Great West selling U.S. individual life insurance and annuity business for $1.6B

By Armina Ligaya

THE CANADIAN PRESS

Great-West Lifeco Inc. has signed a deal to sell its U.S. individual life insurance and annuity business to a subsidiary of Protective Life Corp. for $1.6 billion, which is below the unit’s value on the Manitoba-based insurer’s books.

The deal will allow the company to focus on the retirement and asset management markets in the United States, said Great-West’s chief executive Paul Mahon.

“We continually evaluate capital deployment opportunities at Great-West Lifeco,” he said in a statement on Thursday. “With the strengthened capital position resulting from this transaction, we will also consider other capital management activities, including potential share repurchases, to mitigate the earnings impact of the sale.”

The business that Protective Life, a wholly-owned subsidiary of Dai-ichi Life Holdings Inc., will acquire includes bank-owned and corporate-owned life insurance, single premium life insurance, individual annuities, and closed block life insurance and annuities. Great-West Life & Annuity will retain a block of participating policies, which will be administered by Protective, the companies said.

The business contributed about $120 million to its net earnings for the first three quarters of 2018, Great-West said. But the insurer expects to recognize a closing book value loss of about $93 million and transaction costs of $76 million.

Great-West’s shares were down more than four per cent in midday trading on the Toronto Stock Exchange to $28.03.

The transaction is expected to close in the first half of this year, subject to regulatory and customary closing conditions.

“This business aligns well with our long-term plans for growth and scale,” said Protective’s chief executive Richard J. Bielen.  “The life and annuity business has been a cornerstone of Protective throughout our history and will continue to be an area of future growth for the company.”

The deal also raises questions about whether Great-West’s next strategic move would involve Putnam Investments, its U.S. global asset manager and retirement plan provider, said National Bank of Canada Financial Markets analyst Gabriel Dechaine.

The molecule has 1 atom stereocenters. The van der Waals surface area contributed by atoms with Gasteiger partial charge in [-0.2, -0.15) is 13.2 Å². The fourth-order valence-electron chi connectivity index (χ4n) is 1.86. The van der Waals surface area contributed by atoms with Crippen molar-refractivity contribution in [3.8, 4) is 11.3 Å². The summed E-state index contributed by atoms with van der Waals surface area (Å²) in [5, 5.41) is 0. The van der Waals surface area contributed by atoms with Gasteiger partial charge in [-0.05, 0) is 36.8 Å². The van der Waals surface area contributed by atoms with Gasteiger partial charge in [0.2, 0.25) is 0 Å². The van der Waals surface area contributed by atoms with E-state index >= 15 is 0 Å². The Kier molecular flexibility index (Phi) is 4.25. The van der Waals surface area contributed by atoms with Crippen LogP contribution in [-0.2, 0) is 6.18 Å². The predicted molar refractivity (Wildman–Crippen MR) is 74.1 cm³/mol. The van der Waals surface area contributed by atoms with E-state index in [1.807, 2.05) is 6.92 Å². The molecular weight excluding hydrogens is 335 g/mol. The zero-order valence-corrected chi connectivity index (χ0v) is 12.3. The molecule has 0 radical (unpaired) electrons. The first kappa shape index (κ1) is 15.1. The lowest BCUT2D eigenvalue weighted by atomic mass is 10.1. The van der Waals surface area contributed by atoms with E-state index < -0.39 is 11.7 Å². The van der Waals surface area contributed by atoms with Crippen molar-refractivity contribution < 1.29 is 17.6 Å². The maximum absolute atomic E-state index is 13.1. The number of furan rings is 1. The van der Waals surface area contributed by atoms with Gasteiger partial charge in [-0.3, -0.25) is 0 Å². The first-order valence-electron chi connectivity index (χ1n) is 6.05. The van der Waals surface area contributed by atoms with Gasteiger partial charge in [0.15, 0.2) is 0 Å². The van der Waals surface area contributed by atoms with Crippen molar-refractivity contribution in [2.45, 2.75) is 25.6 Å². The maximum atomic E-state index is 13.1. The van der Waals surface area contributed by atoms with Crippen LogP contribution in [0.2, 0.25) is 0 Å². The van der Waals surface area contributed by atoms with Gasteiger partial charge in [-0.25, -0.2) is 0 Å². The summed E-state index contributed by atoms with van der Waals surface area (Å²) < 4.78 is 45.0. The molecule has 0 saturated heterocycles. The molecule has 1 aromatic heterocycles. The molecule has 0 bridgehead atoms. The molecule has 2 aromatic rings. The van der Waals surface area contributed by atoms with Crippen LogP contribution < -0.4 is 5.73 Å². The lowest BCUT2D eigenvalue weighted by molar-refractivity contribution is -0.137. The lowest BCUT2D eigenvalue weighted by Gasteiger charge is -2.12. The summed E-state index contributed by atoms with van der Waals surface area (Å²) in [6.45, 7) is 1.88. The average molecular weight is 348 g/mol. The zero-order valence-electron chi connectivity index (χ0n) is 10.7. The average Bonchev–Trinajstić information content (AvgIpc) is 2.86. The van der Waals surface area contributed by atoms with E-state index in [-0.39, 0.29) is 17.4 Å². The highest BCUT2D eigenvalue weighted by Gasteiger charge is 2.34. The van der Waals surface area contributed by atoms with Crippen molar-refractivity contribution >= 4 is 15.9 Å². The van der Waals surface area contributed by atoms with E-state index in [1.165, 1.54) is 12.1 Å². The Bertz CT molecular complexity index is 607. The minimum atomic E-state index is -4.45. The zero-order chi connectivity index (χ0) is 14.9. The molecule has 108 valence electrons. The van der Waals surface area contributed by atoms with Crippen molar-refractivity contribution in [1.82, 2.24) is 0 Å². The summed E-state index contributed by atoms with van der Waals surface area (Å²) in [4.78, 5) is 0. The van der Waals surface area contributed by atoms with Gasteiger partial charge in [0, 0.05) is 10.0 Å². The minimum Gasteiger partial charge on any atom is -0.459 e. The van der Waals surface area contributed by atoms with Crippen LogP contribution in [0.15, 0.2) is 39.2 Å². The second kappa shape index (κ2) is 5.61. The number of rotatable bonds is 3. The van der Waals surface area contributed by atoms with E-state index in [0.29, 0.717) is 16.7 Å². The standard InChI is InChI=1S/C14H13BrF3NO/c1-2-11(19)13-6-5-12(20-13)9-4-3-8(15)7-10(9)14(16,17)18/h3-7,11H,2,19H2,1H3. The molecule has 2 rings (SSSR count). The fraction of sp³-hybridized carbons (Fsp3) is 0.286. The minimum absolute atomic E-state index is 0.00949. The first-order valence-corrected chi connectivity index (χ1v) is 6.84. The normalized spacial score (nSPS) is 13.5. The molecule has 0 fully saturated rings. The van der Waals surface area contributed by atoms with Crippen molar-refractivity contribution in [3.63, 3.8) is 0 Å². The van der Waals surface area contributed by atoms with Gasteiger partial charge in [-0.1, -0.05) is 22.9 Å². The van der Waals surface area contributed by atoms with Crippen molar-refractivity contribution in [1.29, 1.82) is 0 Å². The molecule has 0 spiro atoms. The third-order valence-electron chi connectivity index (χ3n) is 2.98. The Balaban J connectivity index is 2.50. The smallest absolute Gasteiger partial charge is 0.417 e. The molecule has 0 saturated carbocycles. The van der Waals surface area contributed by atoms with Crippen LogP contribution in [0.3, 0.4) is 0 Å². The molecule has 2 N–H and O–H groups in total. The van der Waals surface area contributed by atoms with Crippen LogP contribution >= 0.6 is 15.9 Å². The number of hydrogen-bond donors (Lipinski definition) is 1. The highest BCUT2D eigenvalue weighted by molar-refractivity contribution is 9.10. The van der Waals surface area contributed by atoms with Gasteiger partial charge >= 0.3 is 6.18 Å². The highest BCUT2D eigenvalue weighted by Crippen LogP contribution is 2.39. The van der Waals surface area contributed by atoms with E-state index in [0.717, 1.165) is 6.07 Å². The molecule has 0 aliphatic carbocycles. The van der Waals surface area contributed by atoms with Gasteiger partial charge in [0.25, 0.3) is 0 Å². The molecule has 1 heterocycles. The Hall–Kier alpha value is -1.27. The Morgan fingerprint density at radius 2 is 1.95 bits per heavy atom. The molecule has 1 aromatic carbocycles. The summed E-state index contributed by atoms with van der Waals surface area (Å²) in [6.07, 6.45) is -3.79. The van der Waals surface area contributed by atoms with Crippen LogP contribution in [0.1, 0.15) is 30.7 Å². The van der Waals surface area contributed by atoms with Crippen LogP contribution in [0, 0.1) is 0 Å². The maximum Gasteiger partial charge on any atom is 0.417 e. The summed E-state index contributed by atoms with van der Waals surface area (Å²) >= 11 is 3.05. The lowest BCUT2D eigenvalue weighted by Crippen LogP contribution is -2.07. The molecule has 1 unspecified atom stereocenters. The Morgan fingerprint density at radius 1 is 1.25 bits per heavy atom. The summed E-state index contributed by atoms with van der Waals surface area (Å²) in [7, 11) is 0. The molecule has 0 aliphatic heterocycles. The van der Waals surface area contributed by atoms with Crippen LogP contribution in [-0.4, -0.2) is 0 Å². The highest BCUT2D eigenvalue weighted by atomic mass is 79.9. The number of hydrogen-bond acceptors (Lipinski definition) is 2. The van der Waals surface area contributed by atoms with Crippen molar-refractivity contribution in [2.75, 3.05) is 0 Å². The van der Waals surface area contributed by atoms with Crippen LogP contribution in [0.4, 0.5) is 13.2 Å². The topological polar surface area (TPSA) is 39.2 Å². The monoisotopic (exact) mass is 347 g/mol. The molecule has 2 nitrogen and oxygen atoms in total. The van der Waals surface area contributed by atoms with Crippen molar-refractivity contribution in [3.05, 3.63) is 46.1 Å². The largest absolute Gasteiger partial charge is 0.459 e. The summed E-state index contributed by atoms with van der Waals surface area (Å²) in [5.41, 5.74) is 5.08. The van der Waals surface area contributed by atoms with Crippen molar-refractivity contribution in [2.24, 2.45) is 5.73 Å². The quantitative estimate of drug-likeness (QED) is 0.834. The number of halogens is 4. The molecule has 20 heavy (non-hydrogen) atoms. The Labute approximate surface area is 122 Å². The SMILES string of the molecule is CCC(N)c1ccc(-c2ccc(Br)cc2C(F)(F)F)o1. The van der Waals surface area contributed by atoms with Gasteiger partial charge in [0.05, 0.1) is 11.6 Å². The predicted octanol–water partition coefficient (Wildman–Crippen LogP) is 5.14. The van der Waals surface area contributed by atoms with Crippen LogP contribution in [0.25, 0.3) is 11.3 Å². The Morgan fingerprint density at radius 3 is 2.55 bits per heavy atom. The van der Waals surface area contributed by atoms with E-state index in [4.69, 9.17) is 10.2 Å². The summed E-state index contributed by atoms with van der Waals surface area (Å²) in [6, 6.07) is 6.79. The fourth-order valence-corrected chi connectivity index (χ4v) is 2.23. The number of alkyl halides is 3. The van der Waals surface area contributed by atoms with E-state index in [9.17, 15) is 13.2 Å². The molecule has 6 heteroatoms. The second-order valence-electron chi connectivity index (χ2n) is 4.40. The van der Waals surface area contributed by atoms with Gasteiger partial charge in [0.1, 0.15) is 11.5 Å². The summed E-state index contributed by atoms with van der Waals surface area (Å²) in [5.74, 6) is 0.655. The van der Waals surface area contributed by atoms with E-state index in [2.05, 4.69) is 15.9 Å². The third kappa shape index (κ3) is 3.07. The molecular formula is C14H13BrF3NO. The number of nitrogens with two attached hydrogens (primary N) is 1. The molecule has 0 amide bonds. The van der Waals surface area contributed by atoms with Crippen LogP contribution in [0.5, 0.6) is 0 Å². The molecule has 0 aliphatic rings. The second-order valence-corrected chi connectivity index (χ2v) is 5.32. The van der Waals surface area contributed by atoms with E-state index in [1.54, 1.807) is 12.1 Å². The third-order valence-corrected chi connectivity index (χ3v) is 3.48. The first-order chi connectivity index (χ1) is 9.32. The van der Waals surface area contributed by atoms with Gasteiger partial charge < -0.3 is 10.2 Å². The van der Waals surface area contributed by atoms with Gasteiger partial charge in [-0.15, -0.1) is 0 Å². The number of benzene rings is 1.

The transaction Great-West Life announced Thursday has strategic rationale, but Great-West isn’t in dire need of a cash infusion, he said in a note to clients. The $1.6 billion of deployable cash from Great-West’s sale of its U.S. individual life insurance and annuity business will be added to the insurer’s existing excess capital of $3.6 billion, and a debt capacity of $3 billion and holding company cash of $900 million, Dechaine added.

“As such, we believe the sale of non-core U.S. assets will raise expectations that an M&A transaction involving Putnam is imminent.”

Study finds more than half of food produced in Canada wasted

By Bob Weber

THE CANADIAN PRESS

More than half the food produced in Canada is wasted and the average kitchen tosses out hundreds of dollars worth of edibles every year, says a study researchers are calling the first of its kind.

“It’s a lot of food,” said Lori Nikkel of Second Harvest, the Toronto-based group working to reduce food waste that commissioned the study.

“We waste more food than we consume.”

The study released Thursday is the world’s first to measure food waste using data from industry and other sources instead of estimates, said Martin Gooch of Value Chain Management International, which conducted the study.

Value Chain works with agriculture, aquaculture, marine and food industries to make them more profitable.

“What we did was actually go to industry and (said), ‘Give us primary data,”’ Gooch said.  “This is the first time anywhere in the world that anyone’s gone out and got primary data that connects production with consumers.”

Results were checked with industry experts.

“At every point in the process, we ground-truthed it,” said Gooch.  “We’re confident our results are conservative.”

Previous work has suggested that Canadians waste almost 400 kilograms of food per person, one of the world’s highest totals. The new work adds considerable detail to that figure.

Apples rot in the grass for lack of harvest workers. Surplus milk is flushed. Thousands of hectares of produce are plowed after cancelled orders.

The report, funded largely by the Walmart Foundation, concludes 58 per cent of Canadian food production is wasted.

That includes unavoidable waste such as animal bones. But a solid one-third of the waste  more than 11 million tonnes could be recovered.

The report says the value of usable groceries that wind up in landfills or other disposal sites is almost $50 billion. That’s more than half the amount Canadians spend on food every year and is enough to feed every Canadian for five months.

As well, it says avoidable food waste in Canada produces more than 22 million tonnes of climate-changing carbon dioxide emissions.

The report says processing and manufacturing are the largest sources of avoidable waste, accounting for 43 per cent of it. Produce that doesn’t meet exacting grading standards, inaccurate market forecasts and inefficient processes are all part of the problem.

So are date codes which remove perfectly healthy food from the market.

“Best-before doesn’t mean awful-after,” said Nikkel.

Canadian kitchens are also conspicuous wastrels, responsible for 21 per cent of avoidable waste. That’s about $1,700 per household in a country in which four million people struggle for regular meals.

Hospitals, restaurants and institutions contribute 13 per cent of avoidable food waste. Retail outlets are close behind at 12 per cent.